A Tribute to Corazon "Dinky" Soliman

A tribute to a mediator, consensus builder, community organizer, mentor and public servant

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We are releasing this issue in between critical events in the Philippines: the super typhoon Odette (International Name: Rai) that devastated the middle portion of the Philippines in December 2021, the resurgence of COVID-19 cases with its new variants, and the upcoming synchronized national and local elections in May 2022.

Super Typhoon Odette, according to many authorities, is yet another proof that climate change is real. It was the latest, and definitely not the last, of a lengthening list of super typhoons (categories 4-5) to visit the Philippines after Yolanda in 2013. This series of extreme climatic events, along with other natural and human-induced disasters that visited us in the past six years, has brought monumental destruction of lives, homes, livelihoods, physical infrastructure, and natural resources leaving many of us poorer.

COVID-19, for its part, has claimed thousands of lives, continually put restrictions in the way we live and effectively driven our economy to a downward spiral. The national lockdown imposed by the Duterte Government - one of the tightest and longest in the world - forced the closure of many businesses, especially micro, small and medium-sized enterprises, resulting in massive unemployment and hunger, ballooning the country's poverty incidence to more than 26%.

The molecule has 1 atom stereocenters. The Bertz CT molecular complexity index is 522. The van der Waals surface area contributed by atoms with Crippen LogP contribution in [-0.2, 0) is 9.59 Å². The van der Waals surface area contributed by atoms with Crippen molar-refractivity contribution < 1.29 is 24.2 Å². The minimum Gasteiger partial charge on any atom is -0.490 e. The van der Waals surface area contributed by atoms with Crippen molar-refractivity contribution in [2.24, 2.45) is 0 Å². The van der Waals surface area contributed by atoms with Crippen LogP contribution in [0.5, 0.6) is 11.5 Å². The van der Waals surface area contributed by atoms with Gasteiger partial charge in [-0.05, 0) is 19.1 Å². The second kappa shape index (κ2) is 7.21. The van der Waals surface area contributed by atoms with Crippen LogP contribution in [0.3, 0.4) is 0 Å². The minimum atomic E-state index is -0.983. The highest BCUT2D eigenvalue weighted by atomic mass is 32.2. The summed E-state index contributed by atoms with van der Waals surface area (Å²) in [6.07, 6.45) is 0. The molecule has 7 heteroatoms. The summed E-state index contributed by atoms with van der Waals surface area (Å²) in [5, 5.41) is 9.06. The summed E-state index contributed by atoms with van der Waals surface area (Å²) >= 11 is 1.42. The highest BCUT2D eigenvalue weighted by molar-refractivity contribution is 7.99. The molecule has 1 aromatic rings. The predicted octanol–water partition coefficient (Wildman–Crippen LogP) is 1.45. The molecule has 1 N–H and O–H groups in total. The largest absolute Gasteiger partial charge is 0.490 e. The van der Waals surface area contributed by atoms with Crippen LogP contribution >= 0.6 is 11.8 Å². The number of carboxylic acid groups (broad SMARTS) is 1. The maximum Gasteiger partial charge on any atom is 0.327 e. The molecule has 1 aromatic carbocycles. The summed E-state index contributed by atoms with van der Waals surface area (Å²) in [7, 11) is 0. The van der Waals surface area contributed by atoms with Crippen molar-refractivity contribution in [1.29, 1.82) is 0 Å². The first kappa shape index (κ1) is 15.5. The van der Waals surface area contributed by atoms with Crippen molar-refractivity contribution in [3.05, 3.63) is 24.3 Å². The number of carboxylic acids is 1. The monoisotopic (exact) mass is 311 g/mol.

These events, and more, are meaningfully intertwined as they test not only the resilience of our communities but more importantly our ability to collectively understand and analyze the challenges that confront us, and eventually translate our analyses in selecting the kind of leadership we want installed. Considering the urgency of these conditions on our survival as peoples and as a sovereign nation, we need a kind of governance that can lead us towards beating deadlines. The incoming administration has to ensure our capability to adapt to the impacts of climate change lest there be no turning back for us. COVID-19 has to be stopped, our economy resuscitated and our people's health secured lest we face a grim future. Our claim to the West Philippine Sea has to be asserted to help ensure our food security, livelihoods for our poor fishers, enjoyment of the vast economic potential of our natural resources, and the continued exercise of our sovereignty over our EEZ.

MedNet's desire is for communities to engage in active and productive conversations so that we can at least have a common understanding of the kind of administration we need to put in place.

We also dedicate this issue to Dinky Soliman who joined her Creator on September 19, 2021. Dinky was MedNet's visionary and organizer. The way she lived, her contributions to development work in the Philippines and her excellence in public service will always inspire us.

A MESSAGE FROM THE EDITOR

by: Atty. Rodolfo Ferdinand N. Quicho Jr.